McKinley Strother joins the WAFF 48 News team quickly transitioning from behind the camera to an on-air reporter. His passion is storytelling—something that has brought him all the way to the Valley.
In 2016, McKinley graduated from Elizabeth City State University (#HBCUPride) in North Carolina. The year prior, he started working as a producer at WTKR-News 3 in Norfolk, Virginia. The best part of his experience was being able to tell the stories of his hometown. Right now, McKinley is most excited to go from behind the computer to out in the community.
McKinley is a self-proclaimed foodie. If you have any suggestions on the best restaurants let him know!! Or the best hot yoga studios—a second love of his.
McKinley made the 15-hour drive from Virginia to Alabama in October 2017 and is excited to call the Tennessee Valley his new home.
Gov. Kay Ivey announced Friday that all non-essential businesses must close at 5 p.m. Saturday, March 28 until at least Friday, April 17. People who work/own businesses that fall into that category are getting creative to continue reaching customers.
Businesses across the country are balancing a lot amid state-issued health restrictions like whether they will be able to stay open. A Huntsville-based flag company decided to make changes that will keep employees staffed and paid.
The Alabama Department of Labor confirms issues with its unemployment phone and online system as thousands try to file claims. Right now, the phone service directs you online where that process results in an error screen.
In an effort to prevent the spread of COVID-19, Gov. Kay Ivey expanded state health orders to include the closure of preschools and child care centers across the state. This measure is in place until at least April 5.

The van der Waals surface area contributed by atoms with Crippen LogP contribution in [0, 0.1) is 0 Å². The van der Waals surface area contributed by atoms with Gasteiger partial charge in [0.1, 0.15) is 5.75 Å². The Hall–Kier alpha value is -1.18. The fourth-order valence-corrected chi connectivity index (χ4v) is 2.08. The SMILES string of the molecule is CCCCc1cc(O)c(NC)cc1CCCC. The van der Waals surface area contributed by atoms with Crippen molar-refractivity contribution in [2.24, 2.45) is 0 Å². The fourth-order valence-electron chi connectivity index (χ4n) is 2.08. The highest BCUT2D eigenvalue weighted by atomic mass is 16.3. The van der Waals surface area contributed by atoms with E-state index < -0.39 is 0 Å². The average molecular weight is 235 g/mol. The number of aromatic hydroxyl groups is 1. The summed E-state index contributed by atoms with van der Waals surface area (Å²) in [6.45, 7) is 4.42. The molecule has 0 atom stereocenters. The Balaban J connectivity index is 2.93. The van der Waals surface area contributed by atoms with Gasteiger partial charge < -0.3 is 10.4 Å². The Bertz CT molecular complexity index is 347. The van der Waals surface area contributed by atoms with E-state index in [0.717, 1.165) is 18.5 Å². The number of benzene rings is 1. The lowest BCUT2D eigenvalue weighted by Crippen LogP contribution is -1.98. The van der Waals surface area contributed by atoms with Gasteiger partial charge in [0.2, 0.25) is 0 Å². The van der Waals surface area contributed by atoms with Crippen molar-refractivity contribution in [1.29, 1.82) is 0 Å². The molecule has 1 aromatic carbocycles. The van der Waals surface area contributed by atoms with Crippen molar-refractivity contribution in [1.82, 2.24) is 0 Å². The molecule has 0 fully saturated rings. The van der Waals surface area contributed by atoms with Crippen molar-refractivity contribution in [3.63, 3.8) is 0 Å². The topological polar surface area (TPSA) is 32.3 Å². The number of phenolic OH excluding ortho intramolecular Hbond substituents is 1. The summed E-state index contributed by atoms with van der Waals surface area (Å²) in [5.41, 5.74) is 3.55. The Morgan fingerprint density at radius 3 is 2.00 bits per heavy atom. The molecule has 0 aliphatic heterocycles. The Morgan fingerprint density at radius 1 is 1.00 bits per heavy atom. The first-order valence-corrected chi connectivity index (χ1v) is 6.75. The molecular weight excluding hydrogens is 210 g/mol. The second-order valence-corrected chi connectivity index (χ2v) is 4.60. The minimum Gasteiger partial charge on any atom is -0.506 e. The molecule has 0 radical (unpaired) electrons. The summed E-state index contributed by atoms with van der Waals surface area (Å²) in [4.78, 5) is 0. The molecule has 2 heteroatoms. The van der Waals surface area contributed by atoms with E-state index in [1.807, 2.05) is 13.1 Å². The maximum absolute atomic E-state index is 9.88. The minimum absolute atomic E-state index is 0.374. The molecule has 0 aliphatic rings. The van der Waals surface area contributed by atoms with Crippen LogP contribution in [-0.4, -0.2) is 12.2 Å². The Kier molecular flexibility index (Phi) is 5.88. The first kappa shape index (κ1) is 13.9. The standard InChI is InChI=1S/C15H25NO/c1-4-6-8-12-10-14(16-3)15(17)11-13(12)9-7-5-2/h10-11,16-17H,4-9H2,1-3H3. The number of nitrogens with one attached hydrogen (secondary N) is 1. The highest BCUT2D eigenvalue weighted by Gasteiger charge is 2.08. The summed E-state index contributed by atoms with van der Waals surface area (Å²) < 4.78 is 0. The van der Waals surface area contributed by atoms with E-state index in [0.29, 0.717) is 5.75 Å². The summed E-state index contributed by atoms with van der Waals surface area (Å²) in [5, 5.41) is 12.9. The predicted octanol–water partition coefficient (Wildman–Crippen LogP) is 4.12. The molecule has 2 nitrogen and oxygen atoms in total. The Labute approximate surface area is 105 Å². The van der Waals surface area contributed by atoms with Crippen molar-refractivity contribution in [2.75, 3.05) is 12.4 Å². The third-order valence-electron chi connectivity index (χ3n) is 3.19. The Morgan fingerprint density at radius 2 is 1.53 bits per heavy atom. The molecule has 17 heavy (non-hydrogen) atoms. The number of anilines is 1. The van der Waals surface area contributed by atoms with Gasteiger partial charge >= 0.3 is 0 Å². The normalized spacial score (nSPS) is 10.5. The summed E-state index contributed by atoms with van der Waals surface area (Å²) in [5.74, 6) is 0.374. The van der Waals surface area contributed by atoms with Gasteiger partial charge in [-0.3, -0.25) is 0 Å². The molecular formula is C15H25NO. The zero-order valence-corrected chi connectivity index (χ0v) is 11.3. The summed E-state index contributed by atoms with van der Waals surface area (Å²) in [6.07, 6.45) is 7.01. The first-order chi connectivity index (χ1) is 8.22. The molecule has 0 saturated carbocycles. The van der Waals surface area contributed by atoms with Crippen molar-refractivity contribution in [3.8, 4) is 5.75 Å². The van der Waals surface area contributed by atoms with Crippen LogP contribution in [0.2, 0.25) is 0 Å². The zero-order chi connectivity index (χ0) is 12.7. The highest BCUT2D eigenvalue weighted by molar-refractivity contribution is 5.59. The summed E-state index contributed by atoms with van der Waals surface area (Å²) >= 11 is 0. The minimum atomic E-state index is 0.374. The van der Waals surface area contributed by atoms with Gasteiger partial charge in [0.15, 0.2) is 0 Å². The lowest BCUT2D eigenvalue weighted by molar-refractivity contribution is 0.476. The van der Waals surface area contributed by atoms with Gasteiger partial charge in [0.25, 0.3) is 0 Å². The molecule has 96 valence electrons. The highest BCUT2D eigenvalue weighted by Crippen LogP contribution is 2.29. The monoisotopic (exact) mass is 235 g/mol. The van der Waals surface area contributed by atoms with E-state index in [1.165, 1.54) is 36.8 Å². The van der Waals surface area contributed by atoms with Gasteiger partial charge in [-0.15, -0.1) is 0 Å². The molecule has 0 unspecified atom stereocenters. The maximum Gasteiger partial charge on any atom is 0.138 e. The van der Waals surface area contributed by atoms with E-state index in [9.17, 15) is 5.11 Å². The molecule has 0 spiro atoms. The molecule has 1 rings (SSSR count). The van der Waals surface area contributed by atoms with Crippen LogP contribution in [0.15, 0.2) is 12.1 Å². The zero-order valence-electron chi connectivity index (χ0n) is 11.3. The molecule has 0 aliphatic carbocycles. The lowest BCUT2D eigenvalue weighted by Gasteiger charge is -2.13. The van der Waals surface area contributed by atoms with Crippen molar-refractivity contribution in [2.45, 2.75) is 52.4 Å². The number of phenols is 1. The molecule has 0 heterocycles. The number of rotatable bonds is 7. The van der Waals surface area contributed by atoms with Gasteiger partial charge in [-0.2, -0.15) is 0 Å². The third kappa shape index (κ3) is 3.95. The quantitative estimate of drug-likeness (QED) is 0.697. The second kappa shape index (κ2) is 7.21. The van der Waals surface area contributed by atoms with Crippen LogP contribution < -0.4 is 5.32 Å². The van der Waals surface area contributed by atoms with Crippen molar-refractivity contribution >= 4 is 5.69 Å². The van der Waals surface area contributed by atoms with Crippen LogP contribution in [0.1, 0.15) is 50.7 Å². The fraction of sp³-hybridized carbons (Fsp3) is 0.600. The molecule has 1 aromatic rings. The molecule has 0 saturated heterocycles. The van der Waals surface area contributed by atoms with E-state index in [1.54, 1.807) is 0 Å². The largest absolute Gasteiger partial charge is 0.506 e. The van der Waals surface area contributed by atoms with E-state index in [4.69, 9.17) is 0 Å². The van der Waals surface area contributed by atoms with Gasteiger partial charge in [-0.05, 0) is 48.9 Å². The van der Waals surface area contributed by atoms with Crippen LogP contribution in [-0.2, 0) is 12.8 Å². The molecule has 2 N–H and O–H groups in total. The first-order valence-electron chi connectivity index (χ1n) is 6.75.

When President Donald Trump declared a national state of emergency, he said it is important to lean on telehealth to reduce our risk of transmitting COVID-19. The service allows you to virtually “see” a doctor instead of going into the office.
Repairs on Highway 231 in Lacey’s Spring will take at least a year, according to ALDOT officials. They presented their plans for the road at a community meeting Thursday night. The busy highway has been closed since mid-February after a landslide.
Voters in Madison County have narrowed down the playing field for the District 6 commission seat to incumbent JesHenry Malone and newcomer Violet Edwards. The pair will now head to a runoff election March 31.
At a press conference in Madison County Thursday, Alabama Department of Public Health officials advised people they do not have to buy masks right now. However, shelves are empty across the Tennessee Valley as buyers rush to get their hands on masks just in case.
A broken hand, a threatening note and claims that administrators aren’t doing anything about it. Three Huntsville City Schools parents spoke out to put an end to “a consistent and incessant problem” in the school system.
Some people who live in Madison want city leaders to hear them like they’ve heard a nearby business’ alarm constantly ringing overnight. The alarm at the Chick-fil-A on Highway 72 goes off several times a month, sometimes for hours. According to residents, there has never been a crime - just a false
At least a dozen people are stranded by floodwater that started to rise well over two weeks ago. The intersection of Highway 101 and County Road 406 in Lawrence County is underwater, and it has no where to go.
Officers are investigating a two-car crash Tuesday that pushed a car off an embankment, right into a creek upside down in east Limestone County. Now, neighbors are asking commissioners to make this "dangerous" intersection safer.
The Huntsville City Council discussed the future of the city’s relationship with the Tennessee Valley Authority (TVA) Thursday. While in the midst of contract negotiations, the big question for many council members is the contract length and impact on customers.
A Jackson County road remains in pieces one year after it buckled during constant rainfall. County commissioners blame a slow process obtaining state and federal funds. Residents who live there say they feel left in the dark.